|Diocese Settles Civil Lawsuit against Lakeport Priest
By Elizabeth Larson
Lake County News
March 19, 2009
LAKEPORT – The Diocese of Santa Rosa has settled a civil lawsuit filed last year that named the diocese and a former Lakeport priest.
The lawsuit, filed by Christopher Griego, 31, of Tracy, had alleged he had been sexually abused by Father Ted Oswald, 63, between 1988 and 1995, as Lake County News has reported.
Dan Galvin, the diocese's attorney, confirmed the case was settled but would offer no other details about the settlement.
“Out of respect for the plaintiff we're not going to comment,” he said.
Bishop Daniel Walsh reportedly broke the news of the settlement to St. Mary Immaculate parishioners earlier this month during mass, but he offered church members no details.
Hayward attorney Richard Simons, who represented Griego in the case, is out of the office this week and won't return until next Monday, so could not be reached for comment.
The suit, originally filed in Sonoma County Superior Court in January of 2008, had initially named only the diocese. However, Simons filed an amended complaint adding Oswald's name to the suit. Galvin told Lake County News last summer that the suit was seeking $2.5 million in damages.
Oswald served as priest at St. Mary Immaculate Catholic Church in Lakeport for 20 years. A Vietnam veteran, he earned his master's of divinity degree in 1984 from a Roman seminary.
On June 1, 2008, at the end of Sunday mass, Oswald told his parishioners that he would be taking a leave from his post until the case was resolved.
Both the Lakeport Police Department and the Lake County District Attorney's Office said no criminal complaint about the abuse allegations had ever been filed with their agencies.
Oswald maintained his innocence after the suit was filed and vowed to fight the allegations. As a young priest, Oswald had helped investigate a sexual abuse case in Arizona.
Last summer, after he went on a leave of absence from the parish, Oswald also took leaves from his volunteer chaplain posts with Lakeport Police Department and the Lake County Sheriff's Office.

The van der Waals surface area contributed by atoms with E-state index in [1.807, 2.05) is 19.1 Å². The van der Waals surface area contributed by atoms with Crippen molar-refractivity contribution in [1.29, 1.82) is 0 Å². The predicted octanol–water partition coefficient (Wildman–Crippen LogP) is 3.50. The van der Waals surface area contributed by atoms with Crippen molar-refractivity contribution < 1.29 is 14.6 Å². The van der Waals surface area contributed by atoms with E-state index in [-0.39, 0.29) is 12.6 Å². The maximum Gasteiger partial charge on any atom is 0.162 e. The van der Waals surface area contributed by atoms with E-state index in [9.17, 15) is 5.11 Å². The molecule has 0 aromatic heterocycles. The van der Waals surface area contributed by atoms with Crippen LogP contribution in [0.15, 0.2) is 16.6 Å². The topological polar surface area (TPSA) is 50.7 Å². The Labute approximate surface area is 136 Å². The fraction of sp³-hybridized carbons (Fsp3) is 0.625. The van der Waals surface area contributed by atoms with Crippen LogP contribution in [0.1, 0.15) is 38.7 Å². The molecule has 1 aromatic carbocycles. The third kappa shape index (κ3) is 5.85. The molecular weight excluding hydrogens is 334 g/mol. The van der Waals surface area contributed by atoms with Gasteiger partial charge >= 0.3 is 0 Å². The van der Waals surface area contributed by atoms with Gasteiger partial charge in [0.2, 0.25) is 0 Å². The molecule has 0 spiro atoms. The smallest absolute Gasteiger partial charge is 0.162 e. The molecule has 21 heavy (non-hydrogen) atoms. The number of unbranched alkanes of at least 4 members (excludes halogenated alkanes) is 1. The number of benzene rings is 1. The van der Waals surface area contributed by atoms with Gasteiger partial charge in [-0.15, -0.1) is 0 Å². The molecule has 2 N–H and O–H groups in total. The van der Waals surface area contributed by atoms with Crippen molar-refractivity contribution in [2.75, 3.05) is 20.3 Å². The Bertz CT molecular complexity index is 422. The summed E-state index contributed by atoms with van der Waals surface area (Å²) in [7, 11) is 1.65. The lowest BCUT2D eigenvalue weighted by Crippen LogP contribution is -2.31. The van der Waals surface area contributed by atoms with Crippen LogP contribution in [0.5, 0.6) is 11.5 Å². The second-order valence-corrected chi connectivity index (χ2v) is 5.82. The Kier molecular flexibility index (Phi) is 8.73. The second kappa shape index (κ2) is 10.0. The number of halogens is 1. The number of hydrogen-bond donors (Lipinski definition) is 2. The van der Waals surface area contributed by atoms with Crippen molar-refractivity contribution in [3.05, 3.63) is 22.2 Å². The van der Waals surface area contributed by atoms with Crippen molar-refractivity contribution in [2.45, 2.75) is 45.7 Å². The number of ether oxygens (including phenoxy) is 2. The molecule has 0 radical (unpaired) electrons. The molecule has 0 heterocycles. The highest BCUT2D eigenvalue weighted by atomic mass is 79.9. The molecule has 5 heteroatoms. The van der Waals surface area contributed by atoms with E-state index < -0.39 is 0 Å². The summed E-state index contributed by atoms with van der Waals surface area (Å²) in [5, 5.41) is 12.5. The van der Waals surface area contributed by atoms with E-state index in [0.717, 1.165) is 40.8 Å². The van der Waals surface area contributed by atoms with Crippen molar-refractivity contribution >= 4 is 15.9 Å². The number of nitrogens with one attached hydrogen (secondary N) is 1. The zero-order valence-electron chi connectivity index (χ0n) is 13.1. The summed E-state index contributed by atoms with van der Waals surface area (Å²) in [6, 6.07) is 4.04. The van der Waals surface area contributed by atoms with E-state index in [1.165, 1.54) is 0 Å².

Lt. Brad Rasmussen of the Lakeport Police Department said Wednesday that Oswald is a former chaplain for the department.
Capt. James Bauman of the Lake County Sheriff's Office said he believed Oswald was still officially on a leave from service to that agency.
Dierdre Frontczak, the diocese's spokesperson, said Oswald remains a priest but he is now retired. “He is no longer in active ministry.”
Because he's been removed from the ministry, he can't come back and hold mass, Frontczak said.
She said the diocese hasn't “laicized” Oswald, meaning they haven't officially removed him from the priesthood.
“It's not done often,” said Frontczak, explaining that church leadership usually takes that step only when a priest asks to be released from the priesthood to marry or if the priest has been egregiously defiant of the church's morality rules.
Rev. Thomas Diaz, the diocese's director of vocations, currently is acting as St. Mary Immaculate's priest, said Frontczak. She said she does not know if Diaz will be permanently appointed to the spot.
The diocese doesn't have as many young priests coming into the vocation, Frontczak said. She thinks that's a problem all over the western United States.
The road to becoming a priest, she said, has become “a more thoughtful process,” with many more tests, evaluations and interviews to determine whether candidates are right for the priesthood.
“It's not for everybody,” Frontczak said.
E-mail Elizabeth Larson at email@example.com
Any original material on these pages is copyright © BishopAccountability.org 2004. Reproduce freely with attribution.